Mediterranean red coral (Corallium rubrum) has been highly valued for jewellery since ancient times. But intensive fishing, particularly in shallow waters, has transformed populations and hindered the recovery of this species along the Mediterranean coastline, where the colonies of coral at depths of less than 50 metres are now very small. Fishing and now climate change threaten the persistence of this slowing growing species which also boasts slow population dynamics.
A team of scientists has analysed the three oldest Marine Protected Areas in the Mediterranean – Banyuls, Carry-le-Rouet and Scandola, off the island of Corsica – to quantify the impact of human activity and ascertain how efficient MPAs are in conserving red coral, as the latter are "a vital tool" when it comes to observing the evolution of populations in the absence of fishing.
"The problem with studying a species that grows so slowly is that populations need to be monitored over long periods of time to guarantee sufficient data are obtained to estimate how populations have evolved," Cristina Linares, the author of the article and a researcher from the Department of Ecology at the University of Barcelona told SINC.
The study, which was published recently in the journal Marine Ecology Progress Series, shows that MPAs are "a slow but effective tool for conserving Mediterranean red coral populations," Joaquim Garrabou, co-author of the article and a researcher at the Institute of Marine Sciences (CSIC) declared.
According to the scientists, Mediterranean red coral cannot be considered an endangered species. This opinion is justified by the extensive distribution of dense populations all over the Mediterranean Basin and the fact that some colonies with basal diameters of less than two millimetres are now sexually fertile.
Three Decades of Protection
The researchers chose these three Marine Protected Areas because they are 30 years old. They forecast the structure of red coral populations when they were created, and three decades later, they have returned to repeat the process.
According to Linares, "these MPAs are home to extraordinarily large colonies, at depths of less than 50 metres and also deep-dwelling populations, in comparison to the populations studied previously". This confirms that MPAs are effective as measures to conserve this species, "providing, as is the case in these three MPAs, that they are well managed and that constant surveillance guarantees the protection of this species," the authors state.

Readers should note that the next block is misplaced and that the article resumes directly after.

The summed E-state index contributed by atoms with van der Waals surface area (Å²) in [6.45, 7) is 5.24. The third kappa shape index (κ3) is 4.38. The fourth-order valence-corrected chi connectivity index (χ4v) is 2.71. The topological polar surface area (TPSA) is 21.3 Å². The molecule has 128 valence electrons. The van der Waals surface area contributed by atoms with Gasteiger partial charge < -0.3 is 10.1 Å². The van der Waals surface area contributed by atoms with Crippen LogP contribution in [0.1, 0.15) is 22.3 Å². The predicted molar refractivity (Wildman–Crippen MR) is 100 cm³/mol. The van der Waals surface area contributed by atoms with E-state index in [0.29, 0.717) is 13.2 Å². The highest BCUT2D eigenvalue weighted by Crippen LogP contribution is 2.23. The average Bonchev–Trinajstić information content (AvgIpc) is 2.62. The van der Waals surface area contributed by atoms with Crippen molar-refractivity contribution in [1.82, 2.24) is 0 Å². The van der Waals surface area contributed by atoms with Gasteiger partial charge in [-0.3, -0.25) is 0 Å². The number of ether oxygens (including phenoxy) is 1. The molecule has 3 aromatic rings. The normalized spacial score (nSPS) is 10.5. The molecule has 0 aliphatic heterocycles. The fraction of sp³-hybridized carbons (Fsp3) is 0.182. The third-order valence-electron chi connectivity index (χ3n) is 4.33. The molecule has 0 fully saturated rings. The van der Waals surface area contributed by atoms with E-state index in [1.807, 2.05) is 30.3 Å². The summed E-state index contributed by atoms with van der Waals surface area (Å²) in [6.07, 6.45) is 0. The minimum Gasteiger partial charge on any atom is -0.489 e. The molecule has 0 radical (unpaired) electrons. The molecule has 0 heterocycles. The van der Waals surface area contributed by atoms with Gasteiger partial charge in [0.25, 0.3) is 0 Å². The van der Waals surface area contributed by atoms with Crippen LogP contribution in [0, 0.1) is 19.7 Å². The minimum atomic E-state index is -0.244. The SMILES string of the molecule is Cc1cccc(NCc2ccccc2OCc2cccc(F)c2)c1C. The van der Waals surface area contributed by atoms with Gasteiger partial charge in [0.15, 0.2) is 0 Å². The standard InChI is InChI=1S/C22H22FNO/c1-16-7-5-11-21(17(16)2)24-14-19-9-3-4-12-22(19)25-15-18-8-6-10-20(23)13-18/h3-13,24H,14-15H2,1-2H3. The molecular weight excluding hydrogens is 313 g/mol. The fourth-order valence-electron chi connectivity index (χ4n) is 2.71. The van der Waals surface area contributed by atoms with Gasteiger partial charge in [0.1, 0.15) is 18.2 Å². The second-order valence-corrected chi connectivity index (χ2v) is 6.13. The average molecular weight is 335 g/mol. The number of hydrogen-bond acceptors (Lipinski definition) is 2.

"But the forecast for the future of populations reveals that 30 years of protection are not enough to allow colonies to reach the size of those observed in the 1960s (with diameters of around 45 mm)", Garrabou underlines.
Linares warns that if the colonies continue to diminish, the resilience of this species (its ability to absorb disturbances without suffering changes) will be affected. "The lack of large colonies has significant implications for future of populations, because it is these colonies that contribute to reproduction and, therefore, the persistence of these populations," the researcher says.
SINC | EurekAlert!
Conservationists are sounding the alarm: parrots much more threatened than assumed
15.09.2017 | Justus-Liebig-Universität Gießen
A new indicator for marine ecosystem changes: the diatom/dinoflagellate index
21.08.2017 | Leibniz-Institut für Ostseeforschung Warnemünde
Using ultrafast flashes of laser and x-ray radiation, scientists at the Max Planck Institute of Quantum Optics (Garching, Germany) took snapshots of the briefest electron motion inside a solid material to date. The electron motion lasted only 750 billionths of the billionth of a second before it fainted, setting a new record of human capability to capture ultrafast processes inside solids!
When x-rays shine onto solid materials or large molecules, an electron is pushed away from its original place near the nucleus of the atom, leaving a hole...
For the first time, physicists have successfully imaged spiral magnetic ordering in a multiferroic material. These materials are considered highly promising candidates for future data storage media. The researchers were able to prove their findings using unique quantum sensors that were developed at Basel University and that can analyze electromagnetic fields on the nanometer scale. The results – obtained by scientists from the University of Basel’s Department of Physics, the Swiss Nanoscience Institute, the University of Montpellier and several laboratories from University Paris-Saclay – were recently published in the journal Nature.
Multiferroics are materials that simultaneously react to electric and magnetic fields. These two properties are rarely found together, and their combined...
MBM ScienceBridge GmbH successfully negotiated a license agreement between University Medical Center Göttingen (UMG) and the biotech company Tissue Systems Holding GmbH about commercial use of a multi-well tissue plate for automated and reliable tissue engineering & drug testing.
MBM ScienceBridge GmbH successfully negotiated a license agreement between University Medical Center Göttingen (UMG) and the biotech company Tissue Systems...
Pathogenic bacteria are becoming resistant to common antibiotics to an ever increasing degree. One of the most difficult germs is Pseudomonas aeruginosa, a...
Scientists from the MPI for Chemical Energy Conversion report in the first issue of the new journal JOULE.
Cell Press has just released the first issue of Joule, a new journal dedicated to sustainable energy research. In this issue James Birrell, Olaf Rüdiger,...
19.09.2017 | Event News
12.09.2017 | Event News
06.09.2017 | Event News
19.09.2017 | Event News
19.09.2017 | Physics and Astronomy
19.09.2017 | Power and Electrical Engineering